This script will rotate an existing image about the X, Y and Z axes. It will also include a magnification factor so you can scale your image while rotating.
The inputs are the angles to rotate the image around the X, Y, and Z axes. Some values (usually high X and Y values) will result in a very distorted picture, regardless of what other inputs you have. If you get one of those, just undo and try again. That's just the way math works, folks!
Script-Fu Charcoal-Layer-FX v1.0 by Micomicon March 2011
A Gimp script which takes the effect from my Charcoal script and adds it as a layer or layers. NB. Does not require charcoal.scm to be installed.
Opening the Layers Dialog and scrolling through the layer modes afterwards can produce some interesting results akin to adding a watercolour wash, the strength of which can be varied by adjusting the opacity slider.
Thanks to mahvin for this change of direction.
To install (Linux):
Download and move the script file charcoal-layer-FX.scm to /yourhome/.gimp-2.x/scripts.
This is a script for The GIMP, a image manipulation program. Basically it consists in drawing circles with sequencial numbers inside, so some can "label" parts of a image to reference in another document.
To install it, just move the script to your local scripts directory, in Unix systems it is located at ~/.gimp-2.x/scripts. I don't know about Windows.
This is an attempt to automate making a galaxy via GIMP. I'd seen a few excellent tutorials, but none that could be easily automated. One of the resulting pictures is attached to this page.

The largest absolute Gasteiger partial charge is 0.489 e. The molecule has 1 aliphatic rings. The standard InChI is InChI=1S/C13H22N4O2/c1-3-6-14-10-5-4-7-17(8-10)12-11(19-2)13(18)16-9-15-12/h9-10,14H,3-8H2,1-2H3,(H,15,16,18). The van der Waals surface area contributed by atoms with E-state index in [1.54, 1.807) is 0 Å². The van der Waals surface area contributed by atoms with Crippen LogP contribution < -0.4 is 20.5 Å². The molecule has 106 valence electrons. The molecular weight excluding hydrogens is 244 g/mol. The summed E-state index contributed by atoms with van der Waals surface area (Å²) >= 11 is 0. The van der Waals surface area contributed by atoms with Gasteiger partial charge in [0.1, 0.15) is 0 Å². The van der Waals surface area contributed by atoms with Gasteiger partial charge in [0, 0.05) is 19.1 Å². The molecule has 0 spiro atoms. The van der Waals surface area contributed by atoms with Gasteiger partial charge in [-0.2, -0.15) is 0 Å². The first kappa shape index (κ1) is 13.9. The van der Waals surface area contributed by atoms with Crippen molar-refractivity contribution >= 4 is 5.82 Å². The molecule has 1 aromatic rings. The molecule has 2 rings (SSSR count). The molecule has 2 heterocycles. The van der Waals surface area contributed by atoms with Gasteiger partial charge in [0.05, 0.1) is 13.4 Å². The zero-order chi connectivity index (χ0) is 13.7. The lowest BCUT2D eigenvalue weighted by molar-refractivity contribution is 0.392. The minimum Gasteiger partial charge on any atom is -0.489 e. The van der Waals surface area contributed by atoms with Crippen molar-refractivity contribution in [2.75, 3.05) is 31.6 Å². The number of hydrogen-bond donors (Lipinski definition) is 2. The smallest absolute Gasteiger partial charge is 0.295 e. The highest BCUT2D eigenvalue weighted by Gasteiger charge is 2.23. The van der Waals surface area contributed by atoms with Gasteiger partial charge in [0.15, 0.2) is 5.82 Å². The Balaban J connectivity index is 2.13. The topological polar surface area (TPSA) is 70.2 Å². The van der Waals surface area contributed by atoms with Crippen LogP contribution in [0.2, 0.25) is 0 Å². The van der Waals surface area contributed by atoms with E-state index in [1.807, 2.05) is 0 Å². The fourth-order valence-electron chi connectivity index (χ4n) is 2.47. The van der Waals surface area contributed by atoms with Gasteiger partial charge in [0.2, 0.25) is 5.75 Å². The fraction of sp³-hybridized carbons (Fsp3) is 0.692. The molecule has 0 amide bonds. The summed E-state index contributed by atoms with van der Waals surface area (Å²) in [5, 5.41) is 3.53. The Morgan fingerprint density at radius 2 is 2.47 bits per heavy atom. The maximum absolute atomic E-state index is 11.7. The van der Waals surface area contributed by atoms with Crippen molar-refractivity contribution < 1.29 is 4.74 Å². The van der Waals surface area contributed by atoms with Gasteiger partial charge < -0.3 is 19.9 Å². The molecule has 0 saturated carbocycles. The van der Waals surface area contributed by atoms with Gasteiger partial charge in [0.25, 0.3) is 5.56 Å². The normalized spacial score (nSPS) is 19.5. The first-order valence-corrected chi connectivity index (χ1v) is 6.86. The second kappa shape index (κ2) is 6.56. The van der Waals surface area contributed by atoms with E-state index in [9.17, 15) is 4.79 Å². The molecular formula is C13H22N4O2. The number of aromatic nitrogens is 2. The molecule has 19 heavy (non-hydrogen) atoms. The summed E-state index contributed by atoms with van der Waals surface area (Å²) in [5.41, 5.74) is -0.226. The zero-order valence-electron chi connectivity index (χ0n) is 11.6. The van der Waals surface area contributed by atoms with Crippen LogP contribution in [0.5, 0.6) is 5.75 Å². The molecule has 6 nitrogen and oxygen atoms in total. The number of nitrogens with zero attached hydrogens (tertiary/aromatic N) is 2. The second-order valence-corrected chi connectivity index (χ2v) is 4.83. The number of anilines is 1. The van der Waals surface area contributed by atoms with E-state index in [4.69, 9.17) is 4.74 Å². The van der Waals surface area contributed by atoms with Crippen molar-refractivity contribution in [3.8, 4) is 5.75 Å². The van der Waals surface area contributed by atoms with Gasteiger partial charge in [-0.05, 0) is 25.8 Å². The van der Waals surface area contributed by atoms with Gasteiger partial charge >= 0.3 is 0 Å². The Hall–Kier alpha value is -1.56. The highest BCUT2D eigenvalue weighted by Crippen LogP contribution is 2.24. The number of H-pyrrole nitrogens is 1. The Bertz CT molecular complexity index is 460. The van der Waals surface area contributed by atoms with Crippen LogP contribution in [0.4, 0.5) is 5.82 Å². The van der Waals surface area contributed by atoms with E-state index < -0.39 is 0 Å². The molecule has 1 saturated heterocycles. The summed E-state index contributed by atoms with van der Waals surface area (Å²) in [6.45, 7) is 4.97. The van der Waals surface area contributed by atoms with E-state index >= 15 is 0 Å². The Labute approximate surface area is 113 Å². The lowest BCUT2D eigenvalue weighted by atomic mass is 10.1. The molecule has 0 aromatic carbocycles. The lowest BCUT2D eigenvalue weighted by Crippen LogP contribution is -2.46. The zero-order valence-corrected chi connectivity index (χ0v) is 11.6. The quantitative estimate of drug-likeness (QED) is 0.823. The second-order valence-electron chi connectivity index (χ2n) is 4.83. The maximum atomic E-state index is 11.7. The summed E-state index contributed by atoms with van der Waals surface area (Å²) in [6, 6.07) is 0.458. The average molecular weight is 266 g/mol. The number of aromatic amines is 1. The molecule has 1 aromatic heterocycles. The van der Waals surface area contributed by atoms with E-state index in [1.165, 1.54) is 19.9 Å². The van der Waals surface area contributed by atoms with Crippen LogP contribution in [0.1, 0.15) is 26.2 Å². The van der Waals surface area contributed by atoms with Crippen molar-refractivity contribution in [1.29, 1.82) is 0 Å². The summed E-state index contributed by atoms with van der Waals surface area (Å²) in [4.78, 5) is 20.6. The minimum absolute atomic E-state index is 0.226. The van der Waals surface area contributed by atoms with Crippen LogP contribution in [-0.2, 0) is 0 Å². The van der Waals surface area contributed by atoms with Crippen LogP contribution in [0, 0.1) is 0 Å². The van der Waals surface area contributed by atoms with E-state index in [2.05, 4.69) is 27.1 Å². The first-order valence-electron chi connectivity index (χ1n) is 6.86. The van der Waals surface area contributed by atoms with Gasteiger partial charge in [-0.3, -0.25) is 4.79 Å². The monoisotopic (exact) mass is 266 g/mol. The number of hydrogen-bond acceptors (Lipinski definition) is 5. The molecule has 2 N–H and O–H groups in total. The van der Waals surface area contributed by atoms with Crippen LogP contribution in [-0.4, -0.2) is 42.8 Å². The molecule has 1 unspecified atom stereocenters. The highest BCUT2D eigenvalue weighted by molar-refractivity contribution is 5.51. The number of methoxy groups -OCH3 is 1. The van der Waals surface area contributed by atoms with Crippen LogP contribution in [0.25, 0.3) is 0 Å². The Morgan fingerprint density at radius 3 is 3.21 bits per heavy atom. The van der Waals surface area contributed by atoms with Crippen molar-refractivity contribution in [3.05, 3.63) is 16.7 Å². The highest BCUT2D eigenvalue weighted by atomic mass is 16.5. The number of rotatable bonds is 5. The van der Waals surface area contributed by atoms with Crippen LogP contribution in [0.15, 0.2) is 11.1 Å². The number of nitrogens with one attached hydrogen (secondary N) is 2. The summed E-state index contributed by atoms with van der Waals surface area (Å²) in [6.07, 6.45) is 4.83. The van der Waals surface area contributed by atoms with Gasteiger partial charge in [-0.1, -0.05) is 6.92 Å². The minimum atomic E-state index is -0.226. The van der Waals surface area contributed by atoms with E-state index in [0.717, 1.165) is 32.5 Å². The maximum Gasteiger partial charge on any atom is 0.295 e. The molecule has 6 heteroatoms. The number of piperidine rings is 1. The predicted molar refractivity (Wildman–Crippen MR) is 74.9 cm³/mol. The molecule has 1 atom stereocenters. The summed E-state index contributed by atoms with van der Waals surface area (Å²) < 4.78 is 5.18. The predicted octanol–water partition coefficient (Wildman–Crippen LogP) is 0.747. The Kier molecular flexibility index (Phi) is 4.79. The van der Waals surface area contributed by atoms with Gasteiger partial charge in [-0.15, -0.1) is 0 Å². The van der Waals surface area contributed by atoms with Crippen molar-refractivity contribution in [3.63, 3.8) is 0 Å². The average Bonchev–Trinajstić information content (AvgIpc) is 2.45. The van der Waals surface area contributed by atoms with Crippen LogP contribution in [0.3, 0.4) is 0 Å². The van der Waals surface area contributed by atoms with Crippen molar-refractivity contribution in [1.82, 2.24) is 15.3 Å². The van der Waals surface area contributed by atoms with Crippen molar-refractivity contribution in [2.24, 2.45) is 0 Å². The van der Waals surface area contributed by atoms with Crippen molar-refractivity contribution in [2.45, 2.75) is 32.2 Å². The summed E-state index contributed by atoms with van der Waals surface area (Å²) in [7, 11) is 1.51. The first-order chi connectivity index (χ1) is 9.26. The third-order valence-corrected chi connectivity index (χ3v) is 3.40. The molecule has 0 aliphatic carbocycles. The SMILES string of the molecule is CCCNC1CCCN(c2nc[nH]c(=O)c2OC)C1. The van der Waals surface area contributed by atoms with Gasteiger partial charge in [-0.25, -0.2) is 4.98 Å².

The galaxy can have any number of arms, and they can have varying degrees of curvature. Very high degrees of curvature will result in an elliptical galaxy rather than a spiral. Stars can be added, and the galaxy can be set to have any perspective or color.
A Gimp script which turns a photograph into a black and white image which can look quite like a charcoal drawing. Works with RGB, Indexed and Greyscale images.
Results can be variable and are dictated by the tonal values of the photo used. Although small adjustments can cause quite large differences, the default settings should provide a reasonable starting point but do be prepared to experiment.
Since the previous script is for an isometric wall, the obvious choice for the next script would be one to automatically generate a wall. I'd written one previously, but this seems as good a time as any to post it!